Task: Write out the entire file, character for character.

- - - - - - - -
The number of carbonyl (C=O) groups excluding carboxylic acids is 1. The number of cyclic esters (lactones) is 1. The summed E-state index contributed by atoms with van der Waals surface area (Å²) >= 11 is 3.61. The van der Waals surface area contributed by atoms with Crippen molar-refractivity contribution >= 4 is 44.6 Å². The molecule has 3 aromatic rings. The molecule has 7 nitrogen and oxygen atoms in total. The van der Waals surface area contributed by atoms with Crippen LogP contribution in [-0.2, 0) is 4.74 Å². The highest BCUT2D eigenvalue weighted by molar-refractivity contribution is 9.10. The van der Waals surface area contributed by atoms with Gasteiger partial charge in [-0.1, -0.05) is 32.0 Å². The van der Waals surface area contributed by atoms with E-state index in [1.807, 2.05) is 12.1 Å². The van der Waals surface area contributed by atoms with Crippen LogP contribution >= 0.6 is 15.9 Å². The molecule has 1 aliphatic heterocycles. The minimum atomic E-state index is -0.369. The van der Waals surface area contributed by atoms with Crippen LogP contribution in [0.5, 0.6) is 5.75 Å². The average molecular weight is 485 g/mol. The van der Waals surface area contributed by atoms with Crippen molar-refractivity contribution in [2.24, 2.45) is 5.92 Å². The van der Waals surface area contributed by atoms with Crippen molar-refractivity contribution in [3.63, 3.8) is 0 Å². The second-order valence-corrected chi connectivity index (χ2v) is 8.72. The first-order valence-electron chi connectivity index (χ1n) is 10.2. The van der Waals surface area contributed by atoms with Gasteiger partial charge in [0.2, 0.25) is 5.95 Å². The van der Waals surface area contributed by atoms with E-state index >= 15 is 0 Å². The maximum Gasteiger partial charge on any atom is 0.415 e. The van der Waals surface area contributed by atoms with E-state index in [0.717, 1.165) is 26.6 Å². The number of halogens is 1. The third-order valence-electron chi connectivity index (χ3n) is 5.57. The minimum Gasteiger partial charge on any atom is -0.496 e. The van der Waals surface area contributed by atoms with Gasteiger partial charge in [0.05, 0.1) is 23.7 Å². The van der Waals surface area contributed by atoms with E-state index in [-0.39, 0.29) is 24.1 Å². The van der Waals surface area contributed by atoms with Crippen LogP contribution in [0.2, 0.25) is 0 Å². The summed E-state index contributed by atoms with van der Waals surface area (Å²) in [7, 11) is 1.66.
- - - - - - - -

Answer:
The number of carbonyl (C=O) groups excluding carboxylic acids is 1. The number of cyclic esters (lactones) is 1. The summed E-state index contributed by atoms with van der Waals surface area (Å²) >= 11 is 3.61. The van der Waals surface area contributed by atoms with Crippen molar-refractivity contribution >= 4 is 44.6 Å². The molecule has 3 aromatic rings. The molecule has 7 nitrogen and oxygen atoms in total. The van der Waals surface area contributed by atoms with Crippen LogP contribution in [-0.2, 0) is 4.74 Å². The highest BCUT2D eigenvalue weighted by molar-refractivity contribution is 9.10. The van der Waals surface area contributed by atoms with Gasteiger partial charge in [-0.1, -0.05) is 32.0 Å². The van der Waals surface area contributed by atoms with E-state index in [1.807, 2.05) is 12.1 Å². The van der Waals surface area contributed by atoms with Crippen LogP contribution >= 0.6 is 15.9 Å². The molecule has 1 aliphatic heterocycles. The minimum atomic E-state index is -0.369. The van der Waals surface area contributed by atoms with Crippen LogP contribution in [0.5, 0.6) is 5.75 Å². The average molecular weight is 485 g/mol. The van der Waals surface area contributed by atoms with Crippen molar-refractivity contribution in [2.24, 2.45) is 5.92 Å². The van der Waals surface area contributed by atoms with Crippen molar-refractivity contribution in [3.63, 3.8) is 0 Å². The second-order valence-corrected chi connectivity index (χ2v) is 8.72. The first-order valence-electron chi connectivity index (χ1n) is 10.2. The van der Waals surface area contributed by atoms with Gasteiger partial charge in [0.2, 0.25) is 5.95 Å². The van der Waals surface area contributed by atoms with E-state index >= 15 is 0 Å². The maximum Gasteiger partial charge on any atom is 0.415 e. The van der Waals surface area contributed by atoms with E-state index in [0.717, 1.165) is 26.6 Å². The number of halogens is 1. The third-order valence-electron chi connectivity index (χ3n) is 5.57. The minimum Gasteiger partial charge on any atom is -0.496 e. The van der Waals surface area contributed by atoms with Gasteiger partial charge in [0.05, 0.1) is 23.7 Å². The van der Waals surface area contributed by atoms with E-state index in [-0.39, 0.29) is 24.1 Å². The van der Waals surface area contributed by atoms with Crippen LogP contribution in [0.2, 0.25) is 0 Å². The summed E-state index contributed by atoms with van der Waals surface area (Å²) in [7, 11) is 1.66.